With Don I was enamoured by the story and history. He was charming and had a great ability to tell a story. But one day it struck me that the stories weren’t his, they were his dad’s. He had a habit of passing himself off as THE Don Duncan and not disclosing that it was his dad that was the real maker and shaker. It broke my euphoria of knowing him. He played like he was a simple man mentally and often allowed himself to be taken advantage of by those close to him but he also played that “Simple man card” and took advantage of others when he saw the opportunity and traded on the value of his Family name rather than the strength of his personal achievement.
My dad is a smart guy. Genius level, like should have worked at NASA but somehow chose an incongruous career of risk and adventure helping solve random engineering problems at a multitude of manufacturing operations that took him around the country and around the world. His academic background is in electrical engineering but he has spent his life solving mechanical problems. His final business in Detroit was in the aerospace field. He built equipment that served the repair and service of jet aircraft engines. Companies that purchased his equipment such as GE, Pratt and Whitney, Rolls Royce and SNECMA. Part of his duties were to travel to far off lands and install the equipment, start it up and test run the cycles. Well he started to become famous with the business men and engineers that he dealt with as he would always carry a Yo-Yo in his pocket.
During the testing cycles of the equipment dad would pull out the Yo-Yo and practice his loops. His mission was perfect loops that could be performed between two chair-backs set six inches apart. Well, the engineers at SNECMA, a French company, would shake their heads and laugh at him for his childish pastime. But over the course of several return visits they would start to ask him if they could try his Yo-Yo. He learned he would need to start bringing spare yo-yos because they were all starting to get quite addicted. One day he got a fax in his Detroit office before departing for the next visit to SNECMA. The fax simply said “BRING STRING”. It was a breakthrough moment for my dad and his understanding of the effect of the Yo-Yo.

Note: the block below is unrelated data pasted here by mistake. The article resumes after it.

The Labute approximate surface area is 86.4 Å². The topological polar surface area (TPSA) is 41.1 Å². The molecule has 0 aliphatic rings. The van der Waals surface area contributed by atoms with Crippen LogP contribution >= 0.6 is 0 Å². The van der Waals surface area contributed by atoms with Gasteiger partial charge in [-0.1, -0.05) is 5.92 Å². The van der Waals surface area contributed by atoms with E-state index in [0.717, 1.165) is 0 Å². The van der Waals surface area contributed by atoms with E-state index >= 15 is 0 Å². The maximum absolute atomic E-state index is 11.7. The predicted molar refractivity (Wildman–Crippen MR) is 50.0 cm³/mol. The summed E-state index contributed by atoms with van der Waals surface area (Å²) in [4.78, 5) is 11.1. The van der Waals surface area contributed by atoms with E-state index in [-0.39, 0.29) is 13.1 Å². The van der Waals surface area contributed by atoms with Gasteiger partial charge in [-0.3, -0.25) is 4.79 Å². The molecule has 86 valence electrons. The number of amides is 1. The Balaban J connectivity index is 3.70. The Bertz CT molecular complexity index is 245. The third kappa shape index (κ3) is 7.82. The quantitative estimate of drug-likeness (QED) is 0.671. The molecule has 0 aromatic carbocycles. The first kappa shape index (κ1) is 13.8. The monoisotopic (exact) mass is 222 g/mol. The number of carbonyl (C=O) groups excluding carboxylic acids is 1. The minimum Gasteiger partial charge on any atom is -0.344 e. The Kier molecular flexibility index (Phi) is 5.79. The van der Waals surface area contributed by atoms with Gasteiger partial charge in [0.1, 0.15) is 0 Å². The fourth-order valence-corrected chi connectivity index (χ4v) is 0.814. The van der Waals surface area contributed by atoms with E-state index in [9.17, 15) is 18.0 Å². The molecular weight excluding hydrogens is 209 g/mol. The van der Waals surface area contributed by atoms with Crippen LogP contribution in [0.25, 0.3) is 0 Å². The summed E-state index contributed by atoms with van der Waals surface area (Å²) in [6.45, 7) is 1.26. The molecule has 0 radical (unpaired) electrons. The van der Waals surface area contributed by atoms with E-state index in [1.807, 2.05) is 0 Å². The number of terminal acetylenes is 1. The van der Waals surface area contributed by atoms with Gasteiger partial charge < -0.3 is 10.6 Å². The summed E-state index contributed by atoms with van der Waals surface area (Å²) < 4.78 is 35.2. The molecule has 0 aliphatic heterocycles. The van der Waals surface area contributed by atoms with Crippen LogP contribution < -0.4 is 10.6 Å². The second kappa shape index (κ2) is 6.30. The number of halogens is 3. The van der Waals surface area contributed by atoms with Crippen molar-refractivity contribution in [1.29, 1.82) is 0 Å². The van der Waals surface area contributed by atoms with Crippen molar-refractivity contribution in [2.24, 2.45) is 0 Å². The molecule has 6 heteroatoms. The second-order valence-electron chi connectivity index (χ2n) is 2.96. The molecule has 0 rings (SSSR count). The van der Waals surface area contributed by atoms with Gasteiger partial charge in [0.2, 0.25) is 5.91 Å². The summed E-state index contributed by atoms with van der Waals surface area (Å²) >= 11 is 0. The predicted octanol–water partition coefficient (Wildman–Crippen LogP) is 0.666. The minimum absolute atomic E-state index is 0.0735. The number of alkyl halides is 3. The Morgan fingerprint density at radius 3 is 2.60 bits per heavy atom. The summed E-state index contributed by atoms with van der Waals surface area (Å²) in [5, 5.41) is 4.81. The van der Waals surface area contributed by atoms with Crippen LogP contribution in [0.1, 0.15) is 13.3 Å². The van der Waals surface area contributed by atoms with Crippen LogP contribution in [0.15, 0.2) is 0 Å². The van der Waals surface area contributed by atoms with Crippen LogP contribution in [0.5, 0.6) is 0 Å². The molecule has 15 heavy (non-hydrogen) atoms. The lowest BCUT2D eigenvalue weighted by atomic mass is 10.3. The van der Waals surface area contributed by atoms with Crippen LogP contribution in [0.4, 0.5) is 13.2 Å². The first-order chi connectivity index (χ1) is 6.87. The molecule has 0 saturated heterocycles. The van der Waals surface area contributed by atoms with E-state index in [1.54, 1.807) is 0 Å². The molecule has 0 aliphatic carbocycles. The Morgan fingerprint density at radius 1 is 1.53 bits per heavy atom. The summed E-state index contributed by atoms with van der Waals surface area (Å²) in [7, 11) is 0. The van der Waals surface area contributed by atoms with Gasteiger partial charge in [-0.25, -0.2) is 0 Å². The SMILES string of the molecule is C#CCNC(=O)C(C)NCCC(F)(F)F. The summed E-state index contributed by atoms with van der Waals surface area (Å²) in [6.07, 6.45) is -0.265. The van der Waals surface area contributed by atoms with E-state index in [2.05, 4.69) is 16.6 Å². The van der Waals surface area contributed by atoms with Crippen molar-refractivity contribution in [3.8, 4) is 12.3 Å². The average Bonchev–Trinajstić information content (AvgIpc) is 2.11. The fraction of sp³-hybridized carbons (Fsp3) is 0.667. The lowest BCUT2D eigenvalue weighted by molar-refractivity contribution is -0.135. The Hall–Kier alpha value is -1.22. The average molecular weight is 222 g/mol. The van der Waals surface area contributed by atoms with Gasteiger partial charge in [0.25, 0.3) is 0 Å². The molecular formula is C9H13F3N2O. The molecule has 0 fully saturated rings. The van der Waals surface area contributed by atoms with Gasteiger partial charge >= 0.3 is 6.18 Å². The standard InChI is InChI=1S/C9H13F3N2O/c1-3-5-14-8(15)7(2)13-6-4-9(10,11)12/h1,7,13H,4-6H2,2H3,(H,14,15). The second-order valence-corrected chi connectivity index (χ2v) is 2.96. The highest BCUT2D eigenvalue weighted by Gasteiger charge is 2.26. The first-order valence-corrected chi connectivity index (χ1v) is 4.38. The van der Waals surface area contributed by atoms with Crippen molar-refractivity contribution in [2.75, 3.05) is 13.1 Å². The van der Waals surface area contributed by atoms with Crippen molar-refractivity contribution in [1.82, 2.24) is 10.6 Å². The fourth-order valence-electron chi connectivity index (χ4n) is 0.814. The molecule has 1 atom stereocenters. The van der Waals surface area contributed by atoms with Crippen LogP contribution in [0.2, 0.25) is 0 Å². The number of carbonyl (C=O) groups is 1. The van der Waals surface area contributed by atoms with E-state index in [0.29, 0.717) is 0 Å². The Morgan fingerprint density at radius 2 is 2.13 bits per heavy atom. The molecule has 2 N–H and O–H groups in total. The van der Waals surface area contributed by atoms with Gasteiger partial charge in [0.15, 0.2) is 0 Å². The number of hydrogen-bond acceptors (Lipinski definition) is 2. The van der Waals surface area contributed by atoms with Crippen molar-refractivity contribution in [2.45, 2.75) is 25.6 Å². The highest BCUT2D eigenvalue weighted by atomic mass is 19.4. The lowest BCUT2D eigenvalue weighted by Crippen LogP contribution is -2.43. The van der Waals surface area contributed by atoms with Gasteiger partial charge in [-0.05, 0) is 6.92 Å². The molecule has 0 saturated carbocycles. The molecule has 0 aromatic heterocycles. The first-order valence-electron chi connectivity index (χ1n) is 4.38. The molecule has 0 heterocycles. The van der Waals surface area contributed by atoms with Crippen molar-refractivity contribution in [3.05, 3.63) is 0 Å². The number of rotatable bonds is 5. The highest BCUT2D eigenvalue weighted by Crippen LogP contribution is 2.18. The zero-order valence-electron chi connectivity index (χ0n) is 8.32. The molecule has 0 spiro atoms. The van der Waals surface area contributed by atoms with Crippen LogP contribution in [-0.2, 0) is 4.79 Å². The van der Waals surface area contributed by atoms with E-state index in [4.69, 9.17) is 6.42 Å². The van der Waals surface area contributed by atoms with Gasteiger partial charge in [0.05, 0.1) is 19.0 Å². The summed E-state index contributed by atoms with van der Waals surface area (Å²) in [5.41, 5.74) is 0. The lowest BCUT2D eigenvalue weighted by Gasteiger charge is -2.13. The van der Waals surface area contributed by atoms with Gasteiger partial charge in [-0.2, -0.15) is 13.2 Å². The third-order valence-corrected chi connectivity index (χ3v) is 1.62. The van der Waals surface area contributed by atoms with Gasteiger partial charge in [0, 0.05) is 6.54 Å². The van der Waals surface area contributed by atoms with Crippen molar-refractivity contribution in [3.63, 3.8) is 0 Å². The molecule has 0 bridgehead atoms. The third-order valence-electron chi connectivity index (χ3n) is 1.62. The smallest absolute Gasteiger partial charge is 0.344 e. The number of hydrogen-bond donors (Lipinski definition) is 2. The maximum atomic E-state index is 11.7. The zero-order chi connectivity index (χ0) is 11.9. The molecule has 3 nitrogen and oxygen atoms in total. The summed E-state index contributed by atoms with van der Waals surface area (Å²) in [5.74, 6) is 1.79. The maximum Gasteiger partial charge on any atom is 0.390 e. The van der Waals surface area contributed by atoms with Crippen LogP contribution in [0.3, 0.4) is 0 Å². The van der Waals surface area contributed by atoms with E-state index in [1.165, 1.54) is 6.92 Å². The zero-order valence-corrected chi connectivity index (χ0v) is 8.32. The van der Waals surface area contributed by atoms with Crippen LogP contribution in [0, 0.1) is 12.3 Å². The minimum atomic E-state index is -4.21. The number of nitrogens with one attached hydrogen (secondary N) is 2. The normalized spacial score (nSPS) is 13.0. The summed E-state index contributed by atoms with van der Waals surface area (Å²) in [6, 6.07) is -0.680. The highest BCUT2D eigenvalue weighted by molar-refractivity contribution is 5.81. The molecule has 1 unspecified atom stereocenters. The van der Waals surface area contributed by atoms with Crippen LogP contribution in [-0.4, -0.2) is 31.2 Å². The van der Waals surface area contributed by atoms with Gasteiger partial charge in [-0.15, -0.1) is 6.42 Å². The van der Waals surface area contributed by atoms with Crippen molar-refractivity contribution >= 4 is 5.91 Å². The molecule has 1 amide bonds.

Somewhere in the timeline I called my dad from my apartment in Arizona and said, “Dad, I’ve got a problem I need to discuss with you.” Worried on the other end of the line he replied “Oh, ok, what’s up?” Staring out my window at the bright, sunny, and perfectly warm February morning I said, “Well I’m not sure today whether to take the convertible to work… or my motorcycle”. He looked out the window in his Detroit office at two feet of snow on the ground, grey overcast, and he’ll tell you to this day THAT was the moment when he no longer cared about the risk, he was going to take Don up on his offer to partner up at Playmaxx.